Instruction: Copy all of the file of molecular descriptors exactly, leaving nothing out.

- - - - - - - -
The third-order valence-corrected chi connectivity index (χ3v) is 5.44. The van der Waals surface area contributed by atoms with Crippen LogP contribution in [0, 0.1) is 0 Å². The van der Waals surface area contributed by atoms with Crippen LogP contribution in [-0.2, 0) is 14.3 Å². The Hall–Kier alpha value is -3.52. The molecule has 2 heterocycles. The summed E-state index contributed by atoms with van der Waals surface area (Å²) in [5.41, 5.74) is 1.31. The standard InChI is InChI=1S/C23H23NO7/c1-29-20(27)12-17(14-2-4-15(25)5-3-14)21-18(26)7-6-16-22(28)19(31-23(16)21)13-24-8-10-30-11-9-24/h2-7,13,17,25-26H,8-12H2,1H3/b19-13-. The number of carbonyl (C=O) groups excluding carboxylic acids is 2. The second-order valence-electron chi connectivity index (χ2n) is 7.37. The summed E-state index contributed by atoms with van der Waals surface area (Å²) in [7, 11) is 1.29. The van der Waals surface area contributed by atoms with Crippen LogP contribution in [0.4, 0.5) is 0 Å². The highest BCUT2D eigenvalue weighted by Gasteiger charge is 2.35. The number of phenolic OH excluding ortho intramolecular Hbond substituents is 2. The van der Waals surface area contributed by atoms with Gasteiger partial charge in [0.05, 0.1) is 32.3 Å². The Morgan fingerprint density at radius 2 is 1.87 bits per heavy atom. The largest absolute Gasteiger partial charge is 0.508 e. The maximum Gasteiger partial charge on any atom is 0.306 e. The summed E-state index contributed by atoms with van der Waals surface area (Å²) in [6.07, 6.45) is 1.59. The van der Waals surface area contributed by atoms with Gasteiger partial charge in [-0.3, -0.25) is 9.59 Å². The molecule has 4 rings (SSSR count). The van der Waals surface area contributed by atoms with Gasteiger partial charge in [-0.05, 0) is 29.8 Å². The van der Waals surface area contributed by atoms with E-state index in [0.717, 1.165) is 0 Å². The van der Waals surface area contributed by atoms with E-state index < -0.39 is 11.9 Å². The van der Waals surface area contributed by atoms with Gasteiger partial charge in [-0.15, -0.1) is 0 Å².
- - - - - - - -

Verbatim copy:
The third-order valence-corrected chi connectivity index (χ3v) is 5.44. The van der Waals surface area contributed by atoms with Crippen LogP contribution in [0, 0.1) is 0 Å². The van der Waals surface area contributed by atoms with Crippen LogP contribution in [-0.2, 0) is 14.3 Å². The Hall–Kier alpha value is -3.52. The molecule has 2 heterocycles. The summed E-state index contributed by atoms with van der Waals surface area (Å²) in [5.41, 5.74) is 1.31. The standard InChI is InChI=1S/C23H23NO7/c1-29-20(27)12-17(14-2-4-15(25)5-3-14)21-18(26)7-6-16-22(28)19(31-23(16)21)13-24-8-10-30-11-9-24/h2-7,13,17,25-26H,8-12H2,1H3/b19-13-. The number of carbonyl (C=O) groups excluding carboxylic acids is 2. The second-order valence-electron chi connectivity index (χ2n) is 7.37. The summed E-state index contributed by atoms with van der Waals surface area (Å²) in [7, 11) is 1.29. The van der Waals surface area contributed by atoms with Crippen LogP contribution in [0.4, 0.5) is 0 Å². The highest BCUT2D eigenvalue weighted by Gasteiger charge is 2.35. The number of phenolic OH excluding ortho intramolecular Hbond substituents is 2. The van der Waals surface area contributed by atoms with Gasteiger partial charge in [0.05, 0.1) is 32.3 Å². The Morgan fingerprint density at radius 2 is 1.87 bits per heavy atom. The largest absolute Gasteiger partial charge is 0.508 e. The maximum Gasteiger partial charge on any atom is 0.306 e. The summed E-state index contributed by atoms with van der Waals surface area (Å²) in [6.07, 6.45) is 1.59. The van der Waals surface area contributed by atoms with Gasteiger partial charge in [-0.3, -0.25) is 9.59 Å². The molecule has 4 rings (SSSR count). The van der Waals surface area contributed by atoms with Gasteiger partial charge in [-0.05, 0) is 29.8 Å². The van der Waals surface area contributed by atoms with E-state index in [0.717, 1.165) is 0 Å². The van der Waals surface area contributed by atoms with E-state index < -0.39 is 11.9 Å². The van der Waals surface area contributed by atoms with Gasteiger partial charge in [-0.15, -0.1) is 0 Å².